The ScaleTrains turbine collection is so painstakingly thorough with accurate detail work that I cannot list all the ‘bells-n-whistles' that these wonderful models display. I will highlight a few features found on each piece of equipment. The real Union Pacific #18 is a static exhibit found at the Illinois Railway Museum in Union, Illinois. The majestic turbine is prominently displayed in Yard 5 – right smack in the middle of the cannot miss this marvel of the railroad. One of the more iconic images from the museum is the front nose of turbine #18 – and ScaleTrains nails it perfectly. The beautiful Union Pacific logo, dual beam headlights, separately applied grab irons, trainline hose, windshield wipers, LED number boards and the green cab hood.

Why the green hood? The practice appears to have started in 1945 when Fairbanks-Morse applied dark green flat paint on the hoods of their FM Erie-Built streamliner diesel locomotives to reduce glare. The Union Pacific ‘borrowed’ this idea and began to use dark green paint in August 1946 on their new E-7 diesels. In May 1951, Union Pacific’s General Superintendent of Mechanical Shop Forces issued a directive that dark green non-skid liquid plastic was to be affixed on the top of the cab hood of all diesel-electric units.

Side features include fine separately applied wire grab irons, photo-etched see through grill, access doors, interior cabin detail with seats, side cab mirrors, and sharp rivet patterns. Rear elements include hose cluster, access door, and platform.

The top and bottom craftsmanship does not disappoint – the most amount of fine detail parts I have seen on a N scale model. Atop you will find a Leslie S-5T-R horn, dynamic brake housing, radiator panels, sand fillers, and cab heater box. The underside components include a finely modeled battery box, fuel tank, dual air tanks, and prototype correct silver trucks.


The B-Unit

Not to be outdone, the B-unit comes-in a tad lighter at 4.2 ounces and 4.5 inches in length. But the amount of detail work is still extraordinary. The prototype B-unit was also built in 1960 by General Electric and carried the powerful 8500 horsepower super gas-turbine and generators. Multiple columns of hand applied wire grab irons, boldly colored Union Pacific logo shield, sharply detailed rivet lines and louver turbine doors. Above we discover photo-etched walkways, dynamic brake housing, dynavane intake housing, air scoops, and an intricate turbine exhaust portal (non-operating) with more end-of-unit hose clusters.

Fuel Tender

Finally, the old man of the group. Union Pacific Fuel Tender #18 lived a long life on the rails. The 24,000-gallon unit was built in 1937 for the FEF stream locomotive series. Although road worn and peeling today, the ScaleTrains model shows him during his heyday in the groovy 1960s. Large Union Pacific name is emblazed on both tender sides. Tender details consist of separately applied deck handrails, photo-etched walkways, electrical conduit along bottom, fuel hatch, Miner brake wheel, and plumbing connections at unit end. Tender runs on silver Commonwealth 6-axle trucks. One distinctive feature is a functioning rear-facing LED headlight that glows while running in reverse.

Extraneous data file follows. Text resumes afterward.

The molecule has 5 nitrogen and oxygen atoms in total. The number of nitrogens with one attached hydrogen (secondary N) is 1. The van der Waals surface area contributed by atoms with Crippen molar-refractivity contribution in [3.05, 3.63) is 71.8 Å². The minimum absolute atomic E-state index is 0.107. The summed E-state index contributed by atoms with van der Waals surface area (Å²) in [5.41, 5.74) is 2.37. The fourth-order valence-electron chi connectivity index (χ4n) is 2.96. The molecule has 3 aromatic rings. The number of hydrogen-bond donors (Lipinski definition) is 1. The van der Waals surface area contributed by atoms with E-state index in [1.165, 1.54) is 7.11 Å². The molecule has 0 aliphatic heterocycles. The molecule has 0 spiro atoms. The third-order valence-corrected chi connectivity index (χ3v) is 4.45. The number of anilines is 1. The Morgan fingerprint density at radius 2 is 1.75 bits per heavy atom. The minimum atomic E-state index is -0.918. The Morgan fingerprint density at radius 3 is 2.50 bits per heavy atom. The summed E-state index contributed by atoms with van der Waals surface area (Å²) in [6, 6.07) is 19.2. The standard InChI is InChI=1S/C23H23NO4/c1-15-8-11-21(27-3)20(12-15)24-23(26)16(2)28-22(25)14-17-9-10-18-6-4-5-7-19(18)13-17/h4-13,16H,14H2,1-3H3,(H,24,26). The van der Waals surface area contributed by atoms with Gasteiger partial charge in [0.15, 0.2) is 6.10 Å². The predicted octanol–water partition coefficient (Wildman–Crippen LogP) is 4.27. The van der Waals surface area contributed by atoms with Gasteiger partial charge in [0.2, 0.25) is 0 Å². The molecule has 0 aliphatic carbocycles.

All three units are supplied with brown Semi-scale Type E Micro-Trains Line compatible knuckle couplers. If you desire to replace the ScaleTrains couplers with a Micro-Trains product, a specific coupler centering spring is required from ScaleTrains to accept this swap. All couplers were measured to the correct height, and I had zero issues while running on Kato Unitrack at low and medium speeds around curves and through turnouts. The minimum operating radius is 11”.

DDC/Sound version features high-quality LokSound 5 noises: GE bell, Leslie S5T-RF horn, turbine, hostler motor, dynamic brakes, sanding valve, radiator fan, and curve squeal to name a few. If you wish to hear a different horn or bell sound – several varieties of Nathan and Leslie horns are made available (CV9) and an EMD air bell (CV10) is also included.


In closing, I am not a guy with a large budget for model trains. Always dreaming to have the latest and best but never winning the lottery. This was my splurge – and incredibly happy to have been able to purchase this set. The Union Pacific turbines have a special place in my heart (like many of you that adore the Big Boys and other famous trains). As a long time member of the IRM, I have visited Union Pacific #18 dozens of times and I am always taken aback by the sight of that mighty three-piece lineup.

ScaleTrains has created a near perfect representation of the Union Pacific Gas-Turbine Electric Locomotives (GTEL). Flawless craftsmanship, gads of hand-applied fine detail parts, clear and bold colors, and an excellent running three-piece consist that needed no adjustments to run impeccability. This may be a once-in-a-lifetime purchase...I highly recommend saving those extra pennies and indulging in a ScaleTrains Union Pacific GTEL “Big Blow” Turbine if the opportunity arises.

To see a list of all cars in this series, CLICK HERE

Photo Credits

All photos taken by author.

About the Author

CNW400 became enamored with trains while watching the ‘Green & Yellow’ double-decker cars clad with shiny green windows (C&NW) rumble by his childhood house in Chicago. His first train set was the Tyco Bicentennial model in 1976. Furthermore, he is also a collector of railroadiana focusing on lanterns, locks & keys and insulators.